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Housekeeping Practices

Housekeeping in a fitness setting.
mop and rag on the floor
© Adobe Stock

Slips, trips and falls are the largest cause of accidents in all workplaces, including those offering fitness services. Generally, simple measures can be taken to reduce the risk of injury. These are often outlined in a simple housekeeping checklist either developed by the management or by staff specific to their own work area and responsibilities.

In a fitness centre, these general workplace housekeeping procedures would not only include the office environment, but also the exercise areas and other areas where staff and clients use.

The main housekeeping duty is ensuring the workplace is clean, tidy and free of waste at all times. Effective housekeeping must be done on a regular basis, not on a one off basis.

Waste can include:

  • Foodstuffs
  • Spillages
  • Blood
  • Bandages
  • Sanitary bins
  • General rubbish.

Earlier we learned about biohazards and many of these hazards are effectively eliminated or minimised by regular workplace housekeeping activities.

Housekeeping in Exercising Areas and Client Amenities

In exercise areas there are numerous housekeeping activities that will ensure the area is safe to use for both staff and clients.

Some housekeeping activities would include:

  • Carpets and mats are kept clean and torn carpets or mats repaired or replaced
  • Floors cleaned regularly and spills wiped up immediately
  • Mirrors cleaned and cracked mirrors replaced
  • Fitness machines regularly checked, adjusted, cleaned and tagged if requiring repair
  • Fitness machine cables placed so as not to be a tripping hazard
  • Exercise equipment such as weights, balls, and other items stored properly when not being used
  • Benches inspected and regularly wiped down with disinfectant
  • Burnt out lighting replaced
  • Air-conditioning adjusted to meet suitable exercising environmental conditions
  • Change rooms cleaned daily
  • Showers and toilets cleaned and disinfected daily or when required during the day.

Depending on the type of fitness facility, housekeeping duties may include cleaning swimming pools, spas and saunas. Larger fitness facilities often contract out the general cleaning to specialised cleaning contractors and the small daily housekeeping duties performed by the staff during the day.

In order to perform housekeeping duties there would be the need for certain supplies and tools and this could include:

  • Cleaning chemicals
  • Cleaning tools such as brooms, mops and buckets
  • Cleaning equipment such as vacuums and floor cleaners
  • Personal protection equipment such as gloves, masks and closed in shoes
  • Hand tool kits for tightening and/or adjusting fitness machines and small exercising equipment
  • Minor maintenance materials such as lubricates, tape, wire and fasteners.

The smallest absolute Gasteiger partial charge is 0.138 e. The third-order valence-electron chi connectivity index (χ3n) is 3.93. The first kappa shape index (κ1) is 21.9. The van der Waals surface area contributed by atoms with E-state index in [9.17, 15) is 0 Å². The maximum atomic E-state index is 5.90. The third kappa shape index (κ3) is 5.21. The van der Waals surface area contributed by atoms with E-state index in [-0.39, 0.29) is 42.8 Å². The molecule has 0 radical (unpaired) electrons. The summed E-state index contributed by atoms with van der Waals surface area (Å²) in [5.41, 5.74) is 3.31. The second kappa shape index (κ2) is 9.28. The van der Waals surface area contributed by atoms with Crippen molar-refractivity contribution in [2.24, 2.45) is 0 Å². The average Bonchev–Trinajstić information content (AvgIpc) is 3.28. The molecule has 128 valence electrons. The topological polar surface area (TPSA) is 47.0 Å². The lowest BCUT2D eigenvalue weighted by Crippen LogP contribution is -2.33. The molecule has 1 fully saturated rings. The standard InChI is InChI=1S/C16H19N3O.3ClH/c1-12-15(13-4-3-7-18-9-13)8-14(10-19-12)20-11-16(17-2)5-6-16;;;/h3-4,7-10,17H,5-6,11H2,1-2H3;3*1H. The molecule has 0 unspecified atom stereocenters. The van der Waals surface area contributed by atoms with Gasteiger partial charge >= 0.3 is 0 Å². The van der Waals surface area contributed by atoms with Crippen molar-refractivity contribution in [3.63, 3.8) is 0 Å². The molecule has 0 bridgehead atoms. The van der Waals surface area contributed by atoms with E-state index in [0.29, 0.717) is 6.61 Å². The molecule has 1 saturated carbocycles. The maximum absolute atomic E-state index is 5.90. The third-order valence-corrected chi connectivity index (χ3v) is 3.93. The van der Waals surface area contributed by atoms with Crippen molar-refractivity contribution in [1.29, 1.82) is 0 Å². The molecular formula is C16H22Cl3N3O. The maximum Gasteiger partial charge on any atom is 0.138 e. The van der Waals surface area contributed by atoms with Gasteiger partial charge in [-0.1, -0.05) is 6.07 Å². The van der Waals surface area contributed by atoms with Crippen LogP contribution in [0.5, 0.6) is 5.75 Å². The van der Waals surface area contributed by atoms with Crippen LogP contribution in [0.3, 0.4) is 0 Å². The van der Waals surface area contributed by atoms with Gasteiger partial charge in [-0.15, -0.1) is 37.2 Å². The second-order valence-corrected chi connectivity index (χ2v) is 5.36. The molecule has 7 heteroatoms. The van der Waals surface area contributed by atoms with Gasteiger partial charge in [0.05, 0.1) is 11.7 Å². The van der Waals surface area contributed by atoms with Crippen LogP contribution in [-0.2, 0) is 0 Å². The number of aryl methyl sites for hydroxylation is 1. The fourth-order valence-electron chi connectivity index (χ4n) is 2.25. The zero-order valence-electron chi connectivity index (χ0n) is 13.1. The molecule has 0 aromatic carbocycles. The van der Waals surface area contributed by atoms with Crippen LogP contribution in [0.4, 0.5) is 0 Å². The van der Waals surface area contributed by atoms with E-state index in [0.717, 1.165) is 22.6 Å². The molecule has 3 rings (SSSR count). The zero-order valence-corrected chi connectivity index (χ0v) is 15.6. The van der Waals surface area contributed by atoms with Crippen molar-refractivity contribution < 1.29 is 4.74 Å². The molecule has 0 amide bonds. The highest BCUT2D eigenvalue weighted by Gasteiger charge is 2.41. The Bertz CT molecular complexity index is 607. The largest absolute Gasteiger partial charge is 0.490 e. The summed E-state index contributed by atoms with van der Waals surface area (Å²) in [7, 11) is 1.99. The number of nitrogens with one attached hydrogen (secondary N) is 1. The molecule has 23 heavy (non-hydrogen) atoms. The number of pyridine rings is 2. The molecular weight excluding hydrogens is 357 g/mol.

Office Areas

The office areas that will most likely need your attention are:

  • Your desk or working space
  • The area surrounding it.

A clean and tidy desk promotes efficiency. Papers or documents are not lost in the piles, and tasks are not misplaced or forgotten. Small office tools such as staplers, scissors, pens or computer disks should not be mixed up with piles of paper.

Your equipment (computers, calculators or telephones) should be clean and dust or dirt free. A dirty computer screen causes glare and encourages eye strain. Dust is not good for a computer or any other office equipment and is a health hazard.

Your immediate area will include filing cabinets, rubbish bins, bookshelves, counter tops and open walkways around your area. Overflowing rubbish bins look untidy and can be a fire hazard. Neat filing helps quick and easy retrieval of files from filing cabinets. Keeping the tops of the cabinets clear or tidy stops you from using them as a dumping ground for papers, documents or files.

Your area may have counter tops used for binding, collating or preparing documents or parcels for delivery. Keeping this area clean and tidy prevents important documents from getting marks or dirt smudges on them. Binding tools and equipment should be easy to find and use.

The walkways surrounding your work area should be kept clear. This is a safety issue. People could trip over items left lying about. It could also prevent a quick evacuation in the case of an emergency and obviously it makes the rest of the office look untidy.

Staffrooms, Storage and Public Areas

Staffrooms often have kitchen and/or food preparation areas and this would need to be cleaned regularly include cooking utensils such as microwaves and food storage such as refrigerators.

In and around the facility there would be hallways that need to be kept clear and floors or carpets checked and cleaned regularly. Cluttered hallways can be a hazard in the event of an emergency evacuation.

Storage rooms again need to be kept tidy and uncluttered. This is to ensure that items being stored are not damaged and anyone in the storeroom is able to get out quickly in the event of an emergency evacuation.

Public areas would include the foyer, reception area and any displays. From an image point of view, clean and tidy public areas enhance the professional look of the facility, as well as protects the health and safety of the clients and staff.

© CQUniversity 2021
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Personal Trainer's Toolkit: Workplace Health and Safety in a Fitness Setting

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